La Scala: We have an entire marketing team that is showing the film all over the country. They are showing the film to impact leaders and youth centers to see if it’s the kind of film they want to show their congregation. Across the board, it is playing through the roof to these audiences. Sony is shocked at the impact. They are basically committing that they are going take 10,000 of their congregation to the show. There are actually congregations that are buying out theatres. I had a report yesterday that this one congregation—I can’t remember where it was, but it was a small Midwest town—had bought out three theatres just because they believe in it so much. You know how The Passion of Christ became kind of a think piece? It is a horror movie, but then you walk out it creates kind of a great debate. So, when it is served up on a platter for the faith-based community, when you walk out it you go, ‘Ok, what did we learn? What are some of the things that took place in this film? And, what are the things we need to do, in terms of our lives, about faith?’ It becomes a great outlet for the faith-based youth. ‘A horror movie…what…made for us?’  It has a message for their youth that they can utilize and teach. You know, they had a screening in DC and people were tweeting after, and people were crying in the lobby, and tweeting pictures of every one of crying and holding each other. That is the kind of reaction we are getting.

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Diabolique: Do you have any fear that the faith-based community, or really anyone with any sort of agenda, might exploit the film at all?

La Scala: Yeah, hmm. [pause] I haven’t really thought about that. I am not sure how it would be exploited. [pause] I think the only way to exploit it would be to use it as, again, a think piece for congregations to talk about finding god, finding faith, and loving the one your with. I don’t know how else they could exploit it.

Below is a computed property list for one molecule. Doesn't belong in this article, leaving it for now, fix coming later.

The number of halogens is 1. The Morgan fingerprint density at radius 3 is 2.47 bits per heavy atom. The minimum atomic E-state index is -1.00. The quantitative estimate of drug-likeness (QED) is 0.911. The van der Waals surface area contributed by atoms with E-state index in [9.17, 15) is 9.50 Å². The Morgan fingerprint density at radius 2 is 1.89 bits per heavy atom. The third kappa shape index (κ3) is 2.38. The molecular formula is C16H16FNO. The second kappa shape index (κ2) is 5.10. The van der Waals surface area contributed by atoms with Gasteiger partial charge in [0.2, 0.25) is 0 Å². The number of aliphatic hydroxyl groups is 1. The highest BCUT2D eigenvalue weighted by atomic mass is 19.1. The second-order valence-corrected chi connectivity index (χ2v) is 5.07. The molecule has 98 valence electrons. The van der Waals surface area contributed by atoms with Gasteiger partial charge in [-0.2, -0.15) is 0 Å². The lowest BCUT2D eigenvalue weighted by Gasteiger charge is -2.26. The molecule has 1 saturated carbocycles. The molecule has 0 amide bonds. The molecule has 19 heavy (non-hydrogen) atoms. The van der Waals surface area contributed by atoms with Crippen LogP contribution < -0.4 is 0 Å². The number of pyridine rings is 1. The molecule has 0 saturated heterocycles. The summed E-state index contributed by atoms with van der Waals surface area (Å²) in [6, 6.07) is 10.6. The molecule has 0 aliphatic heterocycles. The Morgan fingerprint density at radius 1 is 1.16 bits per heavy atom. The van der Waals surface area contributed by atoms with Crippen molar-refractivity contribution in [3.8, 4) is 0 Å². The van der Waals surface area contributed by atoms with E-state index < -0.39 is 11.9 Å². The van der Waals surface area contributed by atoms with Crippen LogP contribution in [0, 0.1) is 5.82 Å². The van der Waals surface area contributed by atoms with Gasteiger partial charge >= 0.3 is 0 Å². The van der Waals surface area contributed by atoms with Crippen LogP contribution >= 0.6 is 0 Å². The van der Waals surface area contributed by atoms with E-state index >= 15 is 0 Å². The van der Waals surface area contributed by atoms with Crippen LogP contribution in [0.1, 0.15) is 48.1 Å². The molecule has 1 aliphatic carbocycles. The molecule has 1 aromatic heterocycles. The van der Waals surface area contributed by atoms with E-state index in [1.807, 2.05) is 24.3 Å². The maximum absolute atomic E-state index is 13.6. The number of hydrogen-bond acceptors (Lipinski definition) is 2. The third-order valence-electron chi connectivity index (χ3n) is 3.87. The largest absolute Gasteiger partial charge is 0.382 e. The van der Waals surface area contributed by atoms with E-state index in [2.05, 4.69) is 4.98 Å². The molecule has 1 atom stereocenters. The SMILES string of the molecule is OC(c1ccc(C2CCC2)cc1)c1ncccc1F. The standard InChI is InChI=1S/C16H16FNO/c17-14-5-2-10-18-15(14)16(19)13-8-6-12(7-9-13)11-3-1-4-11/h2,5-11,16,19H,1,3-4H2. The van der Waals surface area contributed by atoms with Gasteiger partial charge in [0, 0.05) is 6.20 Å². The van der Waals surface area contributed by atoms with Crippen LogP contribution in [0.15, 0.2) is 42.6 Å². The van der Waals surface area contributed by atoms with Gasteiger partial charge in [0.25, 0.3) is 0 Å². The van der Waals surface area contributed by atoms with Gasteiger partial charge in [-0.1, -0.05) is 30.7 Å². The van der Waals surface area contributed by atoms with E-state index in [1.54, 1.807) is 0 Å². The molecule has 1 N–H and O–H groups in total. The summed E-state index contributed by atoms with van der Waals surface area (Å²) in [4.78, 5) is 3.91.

Diabolique: As you are rearing up for official release in September, do you have any concerns about any particular backlash that the film may receive?

La Scala: I think that, when you are doing something specific like the Rapture—the Rapture is a big event that is very hard to swallow, that is not very palatable for mainstream audiences—, there is always a fear that mainstream audiences will say, ‘look at them, they are so ridiculous.’ But, I am hoping will people will embrace the entertainment value of it and not take it for face value. There is always a fear that people will take that line of cynicism, but there is nothing you can do to control that. I really wanted this to be something that the faith-based community embraces, as well as the mainstream audiences. I wanted the faith-based audience to take away their kind of values about God and religion, and I wanted the mainstream audience to take away a kind of universal idea of faith.

Diabolique: And, you are in good company. There are a lot of films, regardless of intent, that placate a belief that there has to be some type of Christian reality in existence for the film’s reality to work; for instance, The Exorcist.

La Scala: That is an interesting point, because this could be any end of the world movie…I don’t want people to walk away thinking that you have to believe in God and join the Christian church or you’re not going be saved, I want this to be about ‘love the one you are with,’ because anything can happen at any given time, you need to embrace life. You know when I lost my father; right before he died he looked at me and said, ‘I wish I would have had more time.’ Right? And that sort of was it. I want people to have faith in something and love your family, love your friends, and be there for them in the moment, because everything could change. And, I thought that that overrides any kind of ‘just join the Christian church’ cynicism.

The Remaining opens nationwide September 5, 2014